Its Wikipedia entry calls it “a short and violent movement,” and even compared with the aesthetic extremes of the 1960s, the unrelenting art of Vienna Actionism stands apart. After the passage of fifty years, the questions it raised about the limits and origins of art remain no less troubling or closer to resolution.
A big part of the art world is art history, and nowhere is that clearer than in the recent spate of exhibition revivals.
Photography’s initial accomplishment was to allow for the instantaneous transformation of a four-dimensional object or event into a static, two-dimensional representation. However, in the catalogue for the 1970 exhibition Photography into Sculpture at the Museum of Modern Art, Peter C. Burnell insisted that the medium could be pushed to even greater creative possibilities.
“The intestine is a hole that we can never fill,” Anna Maria Maiolino tells the curator Helena Tatay in a wide-ranging interview published on the Documenta 13 website, “just as we can never fulfill desire.”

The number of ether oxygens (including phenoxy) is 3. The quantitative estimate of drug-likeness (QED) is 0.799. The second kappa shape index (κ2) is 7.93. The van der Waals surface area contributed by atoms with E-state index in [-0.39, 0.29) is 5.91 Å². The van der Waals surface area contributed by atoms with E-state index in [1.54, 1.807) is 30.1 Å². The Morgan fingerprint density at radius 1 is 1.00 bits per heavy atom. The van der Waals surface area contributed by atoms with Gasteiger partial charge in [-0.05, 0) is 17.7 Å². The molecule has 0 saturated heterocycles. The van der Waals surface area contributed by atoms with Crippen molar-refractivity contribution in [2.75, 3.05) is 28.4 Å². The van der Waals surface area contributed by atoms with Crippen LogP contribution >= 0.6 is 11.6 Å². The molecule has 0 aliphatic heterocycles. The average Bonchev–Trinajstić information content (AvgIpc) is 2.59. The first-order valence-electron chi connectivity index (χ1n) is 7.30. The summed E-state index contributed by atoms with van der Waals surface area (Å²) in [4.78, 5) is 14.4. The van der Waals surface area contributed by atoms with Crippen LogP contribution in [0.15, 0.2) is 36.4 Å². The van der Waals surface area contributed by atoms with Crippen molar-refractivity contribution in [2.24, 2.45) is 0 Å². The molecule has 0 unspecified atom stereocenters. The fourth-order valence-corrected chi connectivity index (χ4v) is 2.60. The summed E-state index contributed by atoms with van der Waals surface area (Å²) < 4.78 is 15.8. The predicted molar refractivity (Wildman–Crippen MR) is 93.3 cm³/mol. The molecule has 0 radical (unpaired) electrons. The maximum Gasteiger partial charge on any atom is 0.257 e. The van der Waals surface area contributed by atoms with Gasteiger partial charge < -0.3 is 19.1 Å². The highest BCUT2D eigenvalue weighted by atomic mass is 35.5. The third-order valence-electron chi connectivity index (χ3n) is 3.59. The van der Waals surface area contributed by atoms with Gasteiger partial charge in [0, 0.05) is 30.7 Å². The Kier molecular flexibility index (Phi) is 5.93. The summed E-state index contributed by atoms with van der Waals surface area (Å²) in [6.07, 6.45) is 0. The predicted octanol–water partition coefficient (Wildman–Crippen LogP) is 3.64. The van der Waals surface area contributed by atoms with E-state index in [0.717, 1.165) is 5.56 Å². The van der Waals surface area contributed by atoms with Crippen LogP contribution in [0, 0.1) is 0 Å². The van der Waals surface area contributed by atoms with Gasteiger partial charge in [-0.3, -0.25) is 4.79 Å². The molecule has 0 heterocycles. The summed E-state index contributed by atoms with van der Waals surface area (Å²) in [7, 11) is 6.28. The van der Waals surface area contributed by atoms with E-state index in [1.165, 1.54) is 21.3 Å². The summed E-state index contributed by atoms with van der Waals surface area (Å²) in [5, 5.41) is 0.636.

Matthew Day Jackson’s Something Ancient, Something New, Something Stolen, Something Blue presents, as its very title suggests, a confused medley of disconnected work. If in time the exhibition isn’t simply forgotten, it will surely serve to demonstrate the ills of over-production, and the hubris of New York’s cavernous mega galleries.
Yesterday afternoon, Hauser & Wirth opened the doors to its new space in Chelsea for a preview. The gallery’s only home until now in New York has been a townhouse on the Upper East Side, which, like all buildings of its sort, makes for a narrow, multilevel (and sometimes fragmented) art-viewing experience; the new gallery, the site of the former Roxy nightclub and roller rink on West 18th Street, is pretty much the opposite — a cavernous warehouse that, although it’s technically only one floor, seems to expand and spread in every direction.
As my colleague Thomas Micchelli pointed out in his review of siege, Phyllida Barlow’s exhibition of sculpture at the New Museum earlier this year, she has something in common with Hans Hoffman. Both were teachers who have an impressive roster of distinguished students. In Hoffmann’s case, it included Lee Krasner, Helen Frankenthaler, Alfred Jensen and Red Grooms. Barlow’s students include Douglas Gordon, Steve Pippin, Tacita Dean and Rachel Whiteread. However, whereas Hoffman’s students eclipsed their teacher, this is hardly the case with Barlow.
The most galvanizing room, hands down, in the current Whitney Biennial is the Forrest Bess micro-retrospective put together by sculptor Robert Gober. And on Tuesday, in what could be a trend, another museum-quality exhibition opened, organized by another sculptor — Matthew Day Jackson’s “Science on the back end” at Hauser & Wirth.